Volumetric dispensing

High precision volumetric dispensing

mta uses volumetric dispensing systems for liquid and high-viscosity materials with mono- or two-components in a variety of dispensing processes, including potting, gluing, and conformal coating.

Piston volumetric dispensing

The piston pump works volumetrically, meaning the stroke of this piston is driven by a numerically-controlled actuator. Unlike time-pressure systems that can fluctuate depending on temperature, viscosity, and feeding pressure; numerically-controlled systems are mechanically defined. This makes them very accurate and repeatable.

The metering pumps are based on low-wear ceramic piston-cylinder pumps.  There are several bore combinations available to provide a range of volumes. The smallest version enables dispensing quantities down to 0.1mm³ while maintaining the highest precision and repeatability.

The mta volumetric dispensers us a combination of linear and rotary motion.  The linear motion defines the amount of material dispensed (see 2 and 4 in on the image below). While the rotary motion (see 3 on the image) switches between charging and dosing.

After leaving the piston pump, the material can proceed directly to a dispensing needle or to a mixing chamber. Read below for more information on the dynamic mixing chamber.

Continuous volumetric dispensing

mta is able to continuously dispense liquids and highly-viscosity materials using a rotating low-pulsation displacement system. This allows us to apply long sealing or adhesive beads in a highly precise contour. 

The basic principle is based on a helical rotor that rotates on an eccentric axis inside an elastic stator. This movement creates accurately sized cavities that are continuously conveyed downward by the rotation. The dosing volume is determined by geometry of the stator and rotor. Likewise, the feed rate is determined by the rotational speed.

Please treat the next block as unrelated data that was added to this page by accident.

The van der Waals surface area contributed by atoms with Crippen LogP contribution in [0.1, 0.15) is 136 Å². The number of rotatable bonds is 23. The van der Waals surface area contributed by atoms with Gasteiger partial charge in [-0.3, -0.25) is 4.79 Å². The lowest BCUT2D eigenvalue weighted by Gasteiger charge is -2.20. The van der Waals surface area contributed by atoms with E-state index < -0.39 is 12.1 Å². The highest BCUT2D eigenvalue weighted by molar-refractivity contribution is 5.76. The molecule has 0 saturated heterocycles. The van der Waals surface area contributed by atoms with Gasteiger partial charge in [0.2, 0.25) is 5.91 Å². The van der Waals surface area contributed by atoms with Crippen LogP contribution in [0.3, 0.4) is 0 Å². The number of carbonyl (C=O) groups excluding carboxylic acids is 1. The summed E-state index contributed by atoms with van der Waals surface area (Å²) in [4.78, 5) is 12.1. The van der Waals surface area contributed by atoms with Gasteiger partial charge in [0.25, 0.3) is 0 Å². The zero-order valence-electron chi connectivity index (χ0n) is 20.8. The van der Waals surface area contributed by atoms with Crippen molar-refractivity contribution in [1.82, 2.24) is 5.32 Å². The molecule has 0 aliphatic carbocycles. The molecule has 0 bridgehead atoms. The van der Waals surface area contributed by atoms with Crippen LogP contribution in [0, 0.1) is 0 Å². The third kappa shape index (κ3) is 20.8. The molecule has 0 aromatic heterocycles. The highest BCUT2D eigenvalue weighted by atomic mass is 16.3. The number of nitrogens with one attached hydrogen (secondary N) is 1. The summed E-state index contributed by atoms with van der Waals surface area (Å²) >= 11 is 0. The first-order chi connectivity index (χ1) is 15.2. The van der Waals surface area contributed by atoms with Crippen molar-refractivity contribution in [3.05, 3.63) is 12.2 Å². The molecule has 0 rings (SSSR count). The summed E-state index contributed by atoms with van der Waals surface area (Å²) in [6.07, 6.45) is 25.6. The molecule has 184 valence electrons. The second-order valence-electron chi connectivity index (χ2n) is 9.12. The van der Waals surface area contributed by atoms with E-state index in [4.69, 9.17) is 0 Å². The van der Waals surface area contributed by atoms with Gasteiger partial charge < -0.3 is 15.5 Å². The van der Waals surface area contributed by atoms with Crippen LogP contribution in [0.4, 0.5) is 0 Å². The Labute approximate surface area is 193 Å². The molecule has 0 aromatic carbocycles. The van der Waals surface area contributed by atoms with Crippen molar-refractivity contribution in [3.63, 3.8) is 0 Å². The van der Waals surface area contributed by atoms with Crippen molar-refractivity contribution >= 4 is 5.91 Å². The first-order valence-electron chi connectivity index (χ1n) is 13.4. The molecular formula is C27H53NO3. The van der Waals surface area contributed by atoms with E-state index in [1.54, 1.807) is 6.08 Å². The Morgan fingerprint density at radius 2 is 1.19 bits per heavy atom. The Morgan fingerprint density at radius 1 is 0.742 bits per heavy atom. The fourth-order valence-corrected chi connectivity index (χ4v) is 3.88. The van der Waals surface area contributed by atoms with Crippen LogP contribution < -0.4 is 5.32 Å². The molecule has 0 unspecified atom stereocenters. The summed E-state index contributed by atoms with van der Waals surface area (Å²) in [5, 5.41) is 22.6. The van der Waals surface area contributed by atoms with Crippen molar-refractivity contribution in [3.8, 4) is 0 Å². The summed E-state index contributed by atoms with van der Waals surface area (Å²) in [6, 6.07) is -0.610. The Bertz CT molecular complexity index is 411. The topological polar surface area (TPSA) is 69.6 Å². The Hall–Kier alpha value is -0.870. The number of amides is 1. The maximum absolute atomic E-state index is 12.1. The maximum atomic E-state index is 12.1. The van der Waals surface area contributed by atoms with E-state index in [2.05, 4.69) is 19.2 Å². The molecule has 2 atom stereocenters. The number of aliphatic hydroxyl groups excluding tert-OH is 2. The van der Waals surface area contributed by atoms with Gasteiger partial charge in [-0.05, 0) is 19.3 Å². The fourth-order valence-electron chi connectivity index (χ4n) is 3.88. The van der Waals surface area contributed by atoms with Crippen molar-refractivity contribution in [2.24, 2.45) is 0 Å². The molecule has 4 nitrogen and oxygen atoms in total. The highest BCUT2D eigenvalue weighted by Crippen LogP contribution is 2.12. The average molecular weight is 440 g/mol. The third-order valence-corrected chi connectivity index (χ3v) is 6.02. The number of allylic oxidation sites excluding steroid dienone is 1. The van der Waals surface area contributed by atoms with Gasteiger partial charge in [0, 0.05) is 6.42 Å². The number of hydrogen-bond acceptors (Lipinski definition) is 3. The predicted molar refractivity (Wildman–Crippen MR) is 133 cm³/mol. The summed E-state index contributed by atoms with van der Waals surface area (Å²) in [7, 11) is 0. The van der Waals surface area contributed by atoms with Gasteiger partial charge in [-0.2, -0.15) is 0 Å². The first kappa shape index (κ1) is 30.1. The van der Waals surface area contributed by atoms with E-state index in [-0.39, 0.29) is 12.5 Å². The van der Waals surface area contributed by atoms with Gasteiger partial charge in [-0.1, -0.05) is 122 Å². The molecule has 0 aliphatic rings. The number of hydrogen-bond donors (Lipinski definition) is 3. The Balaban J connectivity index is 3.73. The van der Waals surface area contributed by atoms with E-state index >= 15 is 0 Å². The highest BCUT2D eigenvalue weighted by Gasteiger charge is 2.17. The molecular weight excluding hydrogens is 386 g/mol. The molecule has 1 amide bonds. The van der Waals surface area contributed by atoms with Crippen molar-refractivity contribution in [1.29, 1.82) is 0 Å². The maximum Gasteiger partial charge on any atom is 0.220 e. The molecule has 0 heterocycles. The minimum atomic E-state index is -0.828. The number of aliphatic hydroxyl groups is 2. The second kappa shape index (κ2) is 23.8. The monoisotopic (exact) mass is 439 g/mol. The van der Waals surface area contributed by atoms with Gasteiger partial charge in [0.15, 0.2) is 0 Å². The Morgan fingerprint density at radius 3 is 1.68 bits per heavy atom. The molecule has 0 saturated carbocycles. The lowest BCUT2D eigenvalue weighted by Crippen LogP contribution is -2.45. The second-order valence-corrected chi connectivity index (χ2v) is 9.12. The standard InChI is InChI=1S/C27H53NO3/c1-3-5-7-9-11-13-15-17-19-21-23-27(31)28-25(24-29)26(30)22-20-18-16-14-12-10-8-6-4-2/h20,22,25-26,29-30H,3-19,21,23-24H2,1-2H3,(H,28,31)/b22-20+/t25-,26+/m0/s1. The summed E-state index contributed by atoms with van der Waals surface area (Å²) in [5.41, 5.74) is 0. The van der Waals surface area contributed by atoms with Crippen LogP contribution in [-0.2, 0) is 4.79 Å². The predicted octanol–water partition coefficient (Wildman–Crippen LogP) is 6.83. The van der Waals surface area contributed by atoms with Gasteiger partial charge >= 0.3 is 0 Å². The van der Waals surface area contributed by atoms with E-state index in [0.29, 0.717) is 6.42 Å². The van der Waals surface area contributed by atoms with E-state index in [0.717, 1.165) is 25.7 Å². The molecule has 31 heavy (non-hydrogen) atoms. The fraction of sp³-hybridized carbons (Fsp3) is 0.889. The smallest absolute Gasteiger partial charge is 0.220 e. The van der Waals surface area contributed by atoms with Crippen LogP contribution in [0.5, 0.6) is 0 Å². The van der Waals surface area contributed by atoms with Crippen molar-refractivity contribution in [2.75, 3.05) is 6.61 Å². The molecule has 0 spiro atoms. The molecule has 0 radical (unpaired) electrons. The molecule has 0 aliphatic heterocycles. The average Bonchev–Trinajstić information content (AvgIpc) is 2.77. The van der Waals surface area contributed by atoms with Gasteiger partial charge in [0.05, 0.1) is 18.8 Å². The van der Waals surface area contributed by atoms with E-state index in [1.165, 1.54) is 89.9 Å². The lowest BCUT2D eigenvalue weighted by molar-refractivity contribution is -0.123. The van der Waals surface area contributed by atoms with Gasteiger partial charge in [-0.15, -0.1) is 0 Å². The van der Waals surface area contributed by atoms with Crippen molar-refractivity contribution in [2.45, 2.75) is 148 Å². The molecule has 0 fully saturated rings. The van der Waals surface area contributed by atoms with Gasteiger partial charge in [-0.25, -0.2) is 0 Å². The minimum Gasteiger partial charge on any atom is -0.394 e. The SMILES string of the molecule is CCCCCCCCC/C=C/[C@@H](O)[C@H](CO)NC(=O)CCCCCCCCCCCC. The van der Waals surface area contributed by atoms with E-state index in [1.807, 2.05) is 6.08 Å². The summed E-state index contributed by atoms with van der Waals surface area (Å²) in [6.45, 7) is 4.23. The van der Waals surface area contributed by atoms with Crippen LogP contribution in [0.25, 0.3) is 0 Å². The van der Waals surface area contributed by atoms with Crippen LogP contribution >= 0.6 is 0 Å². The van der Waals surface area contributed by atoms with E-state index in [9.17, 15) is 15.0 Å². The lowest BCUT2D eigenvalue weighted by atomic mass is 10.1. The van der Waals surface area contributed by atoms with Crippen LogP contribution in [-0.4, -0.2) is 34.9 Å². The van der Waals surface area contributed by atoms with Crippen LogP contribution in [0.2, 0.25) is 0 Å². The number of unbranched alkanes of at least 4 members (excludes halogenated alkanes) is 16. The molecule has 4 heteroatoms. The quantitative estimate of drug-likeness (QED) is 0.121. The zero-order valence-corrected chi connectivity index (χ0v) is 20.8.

The rotor and stator are available in a range of materials, so we are able to find combinations suitable for a variety of applications. For example, pharmaceutical and medical industries often require inert materials in the dispensing systems.

After leaving the continuous pump, the material can either proceed directly to a dispensing needle or to a mixing chamber.


When applications require two-component materials, mta uses separate pumps for the resin and hardener component before mixing. This applies to the piston and continuous pumping technologies. Since we use individual pumps for each material, we are able to precisely control the mixing ratio with high repeatability.

After the pumps meter the material, each the resin and hardener move separately into a dynamic mixing chamber. A rotating mixing blade mixes the material inside the chamber. A numerically controlled actuator controls the speed and rotation. This allows the mixing to provide the correct number of folds without damaging the material.  

Dynamically mixing the material provides two significant advantages over static mixing tubes. First, we are able to size the mixing chamber according to the shot size – not the number of folds. Hence, the chamber can be much smaller than static mixing tubes. Second, the reaction does not begin until the material is ready to be dosed maximizing the pot life. As a result, there very little residual material reacting between doses and the pot life is maximized. This means mta’s systems are able to dose much smaller volumes of material than are possible with static mixing tubes.